Silk shirts are not particularly exceptional – unless, of course, they happen to be a thousand years old. The example illustrated here is even older, perhaps dating to the seventh century but probably no later than the ninth. Luscious and still shimmering, the honey gold ground is decorated with blue ducks draped in billowing scarves and carrying pearl necklaces in their beaks. The shirt’s survival in remarkable condition is all but miraculous, vivid testimony to the multicultural milieu in which it was produced.
This textile is most likely from Sogdiana, not so much a nation state as a constellation of principalities united by economic interests located in what is now Uzbekistan and Tajikistan. The Sogdians were acknowledged as the great merchants and suppliers of the Silk Road. Theirs was the lingua franca of this trading network, which linked China, Central Asia and Persia with Rome and the Byzantine Empire, and which derived its name from the extensive trade in silk carried out across the network. Expensive and easily portable, silk came to be used as an international currency as well as a symbol of power and prestige.
Initially intermediaries in the silk trade, the Sogdians began to weave their own magnificent textiles in the fifth century, melding motifs from a range of religious sources to create a widely appealing and essentially secular imagery. The imagery here mostly derives from Sasanian Persia, as does the technique for producing the cloth itself. The Sasanians had produced the first known examples of pictorial loom-woven bolts of cloth, created by coloured wefts that almost entirely cover the warp in a compound twill structure known as samite. Characteristic of their silks were symmetrical patterns of pairs of usually winged animals or birds, standing face to face and set in roundels surrounded by pearls. Unlike these prototypes, the birds and beasts of the Sogdian silks are stiffer and more abstracted, and motifs of hearts and rosettes abound.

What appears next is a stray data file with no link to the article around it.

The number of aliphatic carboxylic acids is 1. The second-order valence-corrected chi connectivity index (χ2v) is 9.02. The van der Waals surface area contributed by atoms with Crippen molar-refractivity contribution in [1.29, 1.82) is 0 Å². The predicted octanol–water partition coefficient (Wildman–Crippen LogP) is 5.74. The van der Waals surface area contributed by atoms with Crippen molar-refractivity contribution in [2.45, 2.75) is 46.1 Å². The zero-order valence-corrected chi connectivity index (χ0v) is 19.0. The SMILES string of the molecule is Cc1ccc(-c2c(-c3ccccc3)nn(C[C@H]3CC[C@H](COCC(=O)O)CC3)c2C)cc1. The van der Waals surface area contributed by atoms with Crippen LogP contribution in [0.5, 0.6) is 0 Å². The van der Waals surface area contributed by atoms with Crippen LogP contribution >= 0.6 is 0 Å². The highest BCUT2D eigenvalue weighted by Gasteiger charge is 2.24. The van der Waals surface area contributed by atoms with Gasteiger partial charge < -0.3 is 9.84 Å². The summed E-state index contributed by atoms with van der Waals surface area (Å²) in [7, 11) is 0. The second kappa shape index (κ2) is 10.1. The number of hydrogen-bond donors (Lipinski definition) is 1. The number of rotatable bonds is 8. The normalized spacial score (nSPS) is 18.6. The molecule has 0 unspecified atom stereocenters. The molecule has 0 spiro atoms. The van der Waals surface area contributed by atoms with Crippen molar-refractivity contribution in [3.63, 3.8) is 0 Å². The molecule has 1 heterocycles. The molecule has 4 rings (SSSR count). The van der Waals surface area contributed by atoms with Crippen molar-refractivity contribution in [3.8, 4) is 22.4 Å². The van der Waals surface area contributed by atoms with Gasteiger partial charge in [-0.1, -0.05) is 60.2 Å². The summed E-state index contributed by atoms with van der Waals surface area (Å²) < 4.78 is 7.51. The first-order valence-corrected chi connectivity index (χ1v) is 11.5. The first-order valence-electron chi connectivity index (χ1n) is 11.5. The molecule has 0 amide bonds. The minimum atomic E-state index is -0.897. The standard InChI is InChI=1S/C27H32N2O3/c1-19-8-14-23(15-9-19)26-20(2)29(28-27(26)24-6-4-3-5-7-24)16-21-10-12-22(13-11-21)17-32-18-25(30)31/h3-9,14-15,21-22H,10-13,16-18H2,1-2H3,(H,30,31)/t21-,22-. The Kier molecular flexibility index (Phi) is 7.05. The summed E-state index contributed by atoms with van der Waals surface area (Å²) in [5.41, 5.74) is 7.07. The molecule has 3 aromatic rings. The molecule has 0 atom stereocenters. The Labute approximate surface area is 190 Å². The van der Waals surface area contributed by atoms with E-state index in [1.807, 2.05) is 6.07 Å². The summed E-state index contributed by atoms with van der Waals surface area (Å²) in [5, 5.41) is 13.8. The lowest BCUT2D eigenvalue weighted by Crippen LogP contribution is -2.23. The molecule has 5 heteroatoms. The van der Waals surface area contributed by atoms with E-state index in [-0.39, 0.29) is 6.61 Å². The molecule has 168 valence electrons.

Similar pairs of embroidered ducks confront one another on a seventh- or eighth-century damask at the Abegg-Stiftung in Switzerland, but the pattern of this shirt most closely resembles that of an eighth-century jacket made for a child, presumably a prince, now in the Cleveland Museum of Art along with matching boots and trousers of Chinese silk – another extraordinary survival. (The suit is said to have come from Tibet, the climate of which allowed for its astonishing state of preservation.) This shirt is thought to have been acquired by its French owner in Hong Kong. Now it comes to auction at Sotheby’s in London, on 25 April.
Given its extraordinary rarity as a near-pristine and apparently complete garment, the shirt’s estimate of £300,000–£500,000 seems modest. The reason, according to the auction house’s specialist Alexandra Roy, is that such textiles tend to fall between collecting categories. Although the shirt is offered in a sale of Islamic art, it is thought to have been made by Sogdian weavers who migrated to Tang China in the period around the conquest of their territories by the Abbasids in the eighth century – making it in fact a pre-Islamic artefact. Moreover, the storage conditions required for such fragile textiles are not for the faint of heart. As for their permanent display, that is an impossibility – all the more reason to rush over to Sotheby’s where the shirt will be on view for four days before the sale (20–24 April).
The Arts of the Islamic World sale tales place at Sotheby’s London on 25 April.